PR PLAY OF THE WEEK: Sponge comeback proves press worthy

NEW YORK: You know you've got a good story when your client's product is getting mentioned in practically every news outlet in the country, and you never even sent out a press release.

NEW YORK: You know you've got a good story when your client's product is getting mentioned in practically every news outlet in the country, and you never even sent out a press release.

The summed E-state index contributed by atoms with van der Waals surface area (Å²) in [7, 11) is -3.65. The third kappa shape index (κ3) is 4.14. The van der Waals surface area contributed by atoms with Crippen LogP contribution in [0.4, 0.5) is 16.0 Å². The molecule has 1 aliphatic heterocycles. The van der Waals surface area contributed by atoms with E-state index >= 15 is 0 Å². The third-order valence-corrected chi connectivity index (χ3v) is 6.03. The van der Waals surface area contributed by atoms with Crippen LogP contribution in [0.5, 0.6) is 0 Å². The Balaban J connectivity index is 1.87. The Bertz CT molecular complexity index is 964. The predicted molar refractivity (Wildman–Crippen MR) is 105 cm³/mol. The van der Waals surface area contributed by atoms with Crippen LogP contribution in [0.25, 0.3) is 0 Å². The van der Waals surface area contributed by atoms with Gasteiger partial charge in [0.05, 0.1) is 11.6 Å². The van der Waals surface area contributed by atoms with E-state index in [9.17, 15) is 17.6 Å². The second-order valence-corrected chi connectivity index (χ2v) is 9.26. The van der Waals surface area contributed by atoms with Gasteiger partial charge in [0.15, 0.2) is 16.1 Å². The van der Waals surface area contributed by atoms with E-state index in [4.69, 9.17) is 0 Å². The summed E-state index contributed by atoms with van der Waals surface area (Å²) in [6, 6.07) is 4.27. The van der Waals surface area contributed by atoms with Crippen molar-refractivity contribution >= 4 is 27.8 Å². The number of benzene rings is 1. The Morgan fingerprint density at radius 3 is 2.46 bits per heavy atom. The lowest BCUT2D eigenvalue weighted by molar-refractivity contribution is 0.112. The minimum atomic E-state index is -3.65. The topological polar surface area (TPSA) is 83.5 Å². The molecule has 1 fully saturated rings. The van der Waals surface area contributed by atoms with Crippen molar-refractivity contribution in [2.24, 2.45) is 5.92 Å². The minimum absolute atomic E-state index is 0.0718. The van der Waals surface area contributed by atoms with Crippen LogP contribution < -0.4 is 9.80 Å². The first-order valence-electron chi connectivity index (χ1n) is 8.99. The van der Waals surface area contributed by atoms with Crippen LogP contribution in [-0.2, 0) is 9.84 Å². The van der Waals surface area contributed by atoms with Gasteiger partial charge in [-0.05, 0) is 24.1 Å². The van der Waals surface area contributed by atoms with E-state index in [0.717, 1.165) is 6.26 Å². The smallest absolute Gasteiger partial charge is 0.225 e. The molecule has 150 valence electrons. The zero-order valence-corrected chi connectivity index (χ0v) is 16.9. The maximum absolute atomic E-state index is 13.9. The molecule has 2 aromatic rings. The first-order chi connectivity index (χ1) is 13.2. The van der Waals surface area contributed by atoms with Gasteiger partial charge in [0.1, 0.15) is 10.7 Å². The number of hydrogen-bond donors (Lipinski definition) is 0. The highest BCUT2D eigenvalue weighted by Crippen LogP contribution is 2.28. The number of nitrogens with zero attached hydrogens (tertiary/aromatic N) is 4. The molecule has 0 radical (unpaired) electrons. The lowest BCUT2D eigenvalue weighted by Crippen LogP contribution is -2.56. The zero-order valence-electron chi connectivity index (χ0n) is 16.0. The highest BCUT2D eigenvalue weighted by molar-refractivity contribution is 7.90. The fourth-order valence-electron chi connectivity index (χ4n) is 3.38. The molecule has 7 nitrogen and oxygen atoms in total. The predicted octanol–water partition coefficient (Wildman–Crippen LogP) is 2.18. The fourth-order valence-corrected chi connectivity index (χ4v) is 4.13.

Today Sponge - the contraceptive immortalized by the Seinfeld episode in which Elaine Benes debates whether her boyfriends are "spongeworthy" - went back on the market this month via Canadian websites. In 1995, the contraceptive option that many women were wedded to for its ease of use and absence of hormones was pulled from shelves after problems were discovered at the product's manufacturing plant. The FDA made clear that the safety and effectiveness of the Sponge was never in question, but Wyeth decided the cost of upgrading its facility was not worth the profits it was making from the product, so it simply stopped selling it. Three years later, Allendale Pharmaceuticals - a start-up company at the time - bought the rights to the Sponge and hired PR firm Williams Whittle and Rothstein (WWR) to help prep the market for its relaunch. The Sponge is awaiting FDA approval, and the company is still in its quiet period. You'd certainly never know it considering how much buzz has been swarming around the product's return. After the news hit the AP wire on March 5, within days, every major network had picked it up. Despite Allendale's CEO, Gene Detroyer, having to decline most interviews because of imposed FDA regulations, stories ran on CBS, ABC, NBC, Fox News, WB, and CNN. Print articles also appeared in USA Today and The New York Times, in addition to coverage on virtually every news website the day the story broke. It is open for debate whether Today Sponge's prevalence should be taken as a commentary on the female market's enthusiasm for the return of a great contraceptive, or the ever-lasting power of Seinfeld. (Today has even called its newsletter Spongeworthy.) But as far as Allendale and WWR are concerned, it's a score either way.

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